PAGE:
I Am Behind You (Platserna #1) by John Ajvide Lindqvist

I Am Behind You Cover

A supernatural superthriller from the author of Let the Right One In

Molly wakes her mother to go to the toilet. The campsite is strangely blank. The toilet block has gone. Everything else has gone too. This is a place with no sun. No god.

Just four families remain. Each has done something to bring them here – each denies they deserve it. Until they see what’s coming over the horizon, moving irrevocably towards them. Their worst mistake. Their darkest fear.

And for just one of them, their homecoming.

This gripping conceptual horror takes you deep into one of the most macabre and unique imaginations writing in the genre. On family, on children, Lindqvist writes in a way that tears the heart and twists the soul. I Am Behind You turns the world upside down and, disturbing, terrifying and shattering by turns, it will suck you in.

My Review of I Am Behind You

I Am Behind YouI Am Behind You by John Ajvide Lindqvist
My rating: 4 of 5 stars

Bizarre, creepy, unsettling, enthralling. I’m not entirely sure what I just read, but I think I liked it.

Getting off to a slow start the first half of the book is almost a character study. The characters are investigating the place they have found themselves, but at the same time it goes in depth into their personalities, and their back stories. Most of them are unpleasant people that have done bad things at one point or another, or been through traumatic events. But the dog Benny, the little boy Emil and the farmers Lennart and Olof were all likeable enough to be able to emphasise with them.

The second half it all goes crazy. I’m not going to spoil it by talking about it, but it’s surreal, original, deeply unsettling, and I could not put it down. I just want someone now who can explain it all for me.

Don’t read this if you need an answer to where they are or how they got there. But if you like making up your own ideas about things, and if you like stories that are odd and scary, then this is for you!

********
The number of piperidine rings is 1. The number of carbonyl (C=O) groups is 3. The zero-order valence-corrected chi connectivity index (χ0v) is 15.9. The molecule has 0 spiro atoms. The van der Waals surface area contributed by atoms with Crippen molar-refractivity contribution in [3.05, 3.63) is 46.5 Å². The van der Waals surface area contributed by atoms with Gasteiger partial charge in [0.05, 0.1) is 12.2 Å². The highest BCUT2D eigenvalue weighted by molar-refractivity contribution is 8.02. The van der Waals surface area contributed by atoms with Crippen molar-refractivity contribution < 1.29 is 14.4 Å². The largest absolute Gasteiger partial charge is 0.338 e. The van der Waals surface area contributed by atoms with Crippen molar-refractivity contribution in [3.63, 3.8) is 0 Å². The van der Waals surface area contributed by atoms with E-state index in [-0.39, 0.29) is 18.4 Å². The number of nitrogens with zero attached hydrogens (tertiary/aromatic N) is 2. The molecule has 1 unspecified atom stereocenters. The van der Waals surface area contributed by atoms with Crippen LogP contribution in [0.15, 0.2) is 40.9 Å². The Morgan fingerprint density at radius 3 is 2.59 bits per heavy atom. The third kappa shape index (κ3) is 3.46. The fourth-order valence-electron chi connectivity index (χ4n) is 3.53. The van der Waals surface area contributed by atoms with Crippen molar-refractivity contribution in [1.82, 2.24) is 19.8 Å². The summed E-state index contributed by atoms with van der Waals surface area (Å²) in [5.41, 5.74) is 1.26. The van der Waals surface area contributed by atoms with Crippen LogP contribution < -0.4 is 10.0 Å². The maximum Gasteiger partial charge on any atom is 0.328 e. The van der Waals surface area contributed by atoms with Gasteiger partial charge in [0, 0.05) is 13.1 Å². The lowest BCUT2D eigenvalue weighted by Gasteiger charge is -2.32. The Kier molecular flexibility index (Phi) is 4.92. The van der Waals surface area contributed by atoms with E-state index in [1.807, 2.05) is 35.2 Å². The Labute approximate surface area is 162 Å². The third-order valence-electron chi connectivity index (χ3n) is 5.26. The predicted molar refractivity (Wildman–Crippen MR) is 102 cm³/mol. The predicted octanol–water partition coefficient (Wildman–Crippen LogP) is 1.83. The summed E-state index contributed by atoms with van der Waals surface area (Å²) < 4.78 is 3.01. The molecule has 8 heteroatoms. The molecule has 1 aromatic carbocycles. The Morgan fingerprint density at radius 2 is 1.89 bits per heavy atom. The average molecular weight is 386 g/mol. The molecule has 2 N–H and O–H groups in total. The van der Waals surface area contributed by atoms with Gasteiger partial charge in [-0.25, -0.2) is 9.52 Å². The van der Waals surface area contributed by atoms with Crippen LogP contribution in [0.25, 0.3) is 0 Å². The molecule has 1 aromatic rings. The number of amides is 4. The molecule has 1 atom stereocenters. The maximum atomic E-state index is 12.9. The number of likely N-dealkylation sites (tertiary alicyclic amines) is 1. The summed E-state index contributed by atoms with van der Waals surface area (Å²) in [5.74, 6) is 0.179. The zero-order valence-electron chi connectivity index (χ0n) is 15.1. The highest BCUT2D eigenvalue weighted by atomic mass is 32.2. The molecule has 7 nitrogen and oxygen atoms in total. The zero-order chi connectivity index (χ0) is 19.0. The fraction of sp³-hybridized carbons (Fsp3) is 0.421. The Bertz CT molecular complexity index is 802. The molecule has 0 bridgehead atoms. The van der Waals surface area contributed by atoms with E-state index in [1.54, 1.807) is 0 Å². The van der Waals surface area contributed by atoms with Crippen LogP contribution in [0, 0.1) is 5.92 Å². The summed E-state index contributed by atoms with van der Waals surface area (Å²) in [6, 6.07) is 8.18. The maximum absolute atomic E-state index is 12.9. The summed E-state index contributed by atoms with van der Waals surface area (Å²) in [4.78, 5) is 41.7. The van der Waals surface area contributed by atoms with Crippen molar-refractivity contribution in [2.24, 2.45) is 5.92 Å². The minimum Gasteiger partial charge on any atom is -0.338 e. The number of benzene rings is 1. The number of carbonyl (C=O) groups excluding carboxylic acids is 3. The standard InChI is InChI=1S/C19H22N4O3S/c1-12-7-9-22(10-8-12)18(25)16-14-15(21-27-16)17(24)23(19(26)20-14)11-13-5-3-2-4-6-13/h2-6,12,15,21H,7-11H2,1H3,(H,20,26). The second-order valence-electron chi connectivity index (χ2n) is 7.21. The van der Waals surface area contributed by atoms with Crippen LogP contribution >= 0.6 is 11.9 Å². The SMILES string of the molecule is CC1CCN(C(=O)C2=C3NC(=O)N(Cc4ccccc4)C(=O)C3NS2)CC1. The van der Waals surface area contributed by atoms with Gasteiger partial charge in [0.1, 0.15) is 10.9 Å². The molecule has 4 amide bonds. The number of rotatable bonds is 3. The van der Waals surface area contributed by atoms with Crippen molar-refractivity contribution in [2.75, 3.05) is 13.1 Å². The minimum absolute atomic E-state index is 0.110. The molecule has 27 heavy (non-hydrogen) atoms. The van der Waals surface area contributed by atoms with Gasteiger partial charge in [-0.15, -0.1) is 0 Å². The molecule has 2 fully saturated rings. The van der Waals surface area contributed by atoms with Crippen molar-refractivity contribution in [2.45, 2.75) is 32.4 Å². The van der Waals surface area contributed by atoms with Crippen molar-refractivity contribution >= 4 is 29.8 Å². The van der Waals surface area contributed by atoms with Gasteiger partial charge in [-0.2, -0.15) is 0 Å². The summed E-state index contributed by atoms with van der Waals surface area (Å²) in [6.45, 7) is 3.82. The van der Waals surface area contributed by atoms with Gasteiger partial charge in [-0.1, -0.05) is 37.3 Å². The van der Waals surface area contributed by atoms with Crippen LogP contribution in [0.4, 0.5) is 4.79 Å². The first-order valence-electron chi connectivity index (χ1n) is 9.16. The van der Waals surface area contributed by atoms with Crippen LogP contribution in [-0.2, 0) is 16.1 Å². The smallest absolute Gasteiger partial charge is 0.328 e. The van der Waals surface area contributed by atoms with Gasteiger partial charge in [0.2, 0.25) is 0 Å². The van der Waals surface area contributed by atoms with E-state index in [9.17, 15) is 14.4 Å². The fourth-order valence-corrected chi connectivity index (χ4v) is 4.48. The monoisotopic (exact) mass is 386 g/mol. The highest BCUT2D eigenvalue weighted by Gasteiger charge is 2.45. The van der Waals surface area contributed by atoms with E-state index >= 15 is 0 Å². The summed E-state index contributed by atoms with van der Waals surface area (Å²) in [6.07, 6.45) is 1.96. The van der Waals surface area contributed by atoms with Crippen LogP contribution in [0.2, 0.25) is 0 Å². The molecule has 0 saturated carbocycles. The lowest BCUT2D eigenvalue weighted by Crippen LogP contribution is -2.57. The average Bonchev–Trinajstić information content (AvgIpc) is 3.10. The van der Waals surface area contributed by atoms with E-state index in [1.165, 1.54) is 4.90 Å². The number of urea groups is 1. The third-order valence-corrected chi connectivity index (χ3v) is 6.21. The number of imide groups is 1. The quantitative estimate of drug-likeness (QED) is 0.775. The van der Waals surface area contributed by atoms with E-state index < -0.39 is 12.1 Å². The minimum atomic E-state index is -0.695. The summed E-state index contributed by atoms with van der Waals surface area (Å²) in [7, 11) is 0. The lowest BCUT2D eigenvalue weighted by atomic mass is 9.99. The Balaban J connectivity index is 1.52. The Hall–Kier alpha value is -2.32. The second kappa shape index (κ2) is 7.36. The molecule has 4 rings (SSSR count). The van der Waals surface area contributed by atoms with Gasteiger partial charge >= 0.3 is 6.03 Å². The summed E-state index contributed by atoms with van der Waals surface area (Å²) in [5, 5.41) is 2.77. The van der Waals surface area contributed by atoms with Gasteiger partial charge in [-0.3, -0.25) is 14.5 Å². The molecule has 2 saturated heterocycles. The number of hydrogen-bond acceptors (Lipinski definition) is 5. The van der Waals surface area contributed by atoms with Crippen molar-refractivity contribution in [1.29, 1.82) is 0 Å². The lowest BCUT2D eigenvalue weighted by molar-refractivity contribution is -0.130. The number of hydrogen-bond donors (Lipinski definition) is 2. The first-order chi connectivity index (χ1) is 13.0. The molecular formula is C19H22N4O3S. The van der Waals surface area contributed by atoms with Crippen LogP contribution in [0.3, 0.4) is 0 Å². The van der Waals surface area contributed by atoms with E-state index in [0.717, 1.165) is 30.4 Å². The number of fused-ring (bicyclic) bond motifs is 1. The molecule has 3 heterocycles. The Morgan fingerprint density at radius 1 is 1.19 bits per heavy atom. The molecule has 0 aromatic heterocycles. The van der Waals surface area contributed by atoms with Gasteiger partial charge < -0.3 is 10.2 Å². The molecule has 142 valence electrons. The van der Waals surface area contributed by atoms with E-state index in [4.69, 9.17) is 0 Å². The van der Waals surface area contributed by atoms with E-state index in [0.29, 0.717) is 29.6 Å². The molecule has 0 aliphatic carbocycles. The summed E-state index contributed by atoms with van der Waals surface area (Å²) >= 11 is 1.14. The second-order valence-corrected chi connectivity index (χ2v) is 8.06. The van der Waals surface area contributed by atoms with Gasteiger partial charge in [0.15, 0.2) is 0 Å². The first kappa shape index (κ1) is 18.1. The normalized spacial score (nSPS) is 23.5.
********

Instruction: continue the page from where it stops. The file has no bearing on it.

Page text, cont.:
I received a free copy in return for an honest review.

I Am Behind You
Platserna
John Ajvide Lindqvist, Marlaine Delargy (Translator)
Horror
September 7th 2017
Kindle
416

Parable of the Sower (Earthseed #1) by Octavia E. Butler

parable of the sower cover

In 2025, with the world descending into madness and anarchy, one woman begins a fateful journey toward a better future

Lauren Olamina and her family live in one of the only safe neighbourhoods remaining on the outskirts of Los Angeles. Behind the walls of their defended enclave, Lauren’s father, a preacher, and a handful of other citizens try to salvage what remains of a culture that has been destroyed by drugs, disease, war, and chronic water shortages. While her father tries to lead people on the righteous path, Lauren struggles with hyperempathy, a condition that makes her extraordinarily sensitive to the pain of others.

When fire destroys their compound, Lauren’s family is killed and she is forced out into a world that is fraught with danger. With a handful of other refugees, Lauren must make her way north to safety, along the way conceiving a revolutionary idea that may mean salvation for all mankind.

My Review of Parable of the Sower

Parable of the Sower (Earthseed, #1)Parable of the Sower by Octavia E. Butler
My rating: 3 of 5 stars

I’m not sure if this should go under sci-fi or horror. It’s a near-future post-apocalyptic story of an America where people are tearing each other apart in a struggle for survival. One of my least favourite things in books or films is when nasty people do nasty things to each other, and this book has that in spades.

And yet, despite all the nastiness and the gory moments (and there are plenty of those), this is a very intelligent book with a lot to say.

Lauren Olamina’s family lives in one of the very few remaining walled communities. Outside the walls, America is breaking apart and people fight for jobs, food and water. Inside the walls a small group of families have created a stable life for themselves, they grow their own food, some of them have jobs, and working together they manage to get by. But protecting themselves from the chaos outside is getting harder every day.

Lauren knows that their relatively safe lifestyle won’t last. She is very intelligent and very sensible and can see the signs that the others are ignoring. Sooner or later what they have will be too attractive to those that have nothing and it will be taken from them. She starts to plan for the time when she will have to leave and survive outside.

Realising that society will fall apart if people won’t work together and support each other, Lauren starts to develop her own religion. Basically, God is change, and we must work hard and support each other. Lauren is a big thinker, she believes we must first rebuild society starting with small communities following the way of Earthseed, but that ultimately the only way for humankind to survive is to colonise other planets.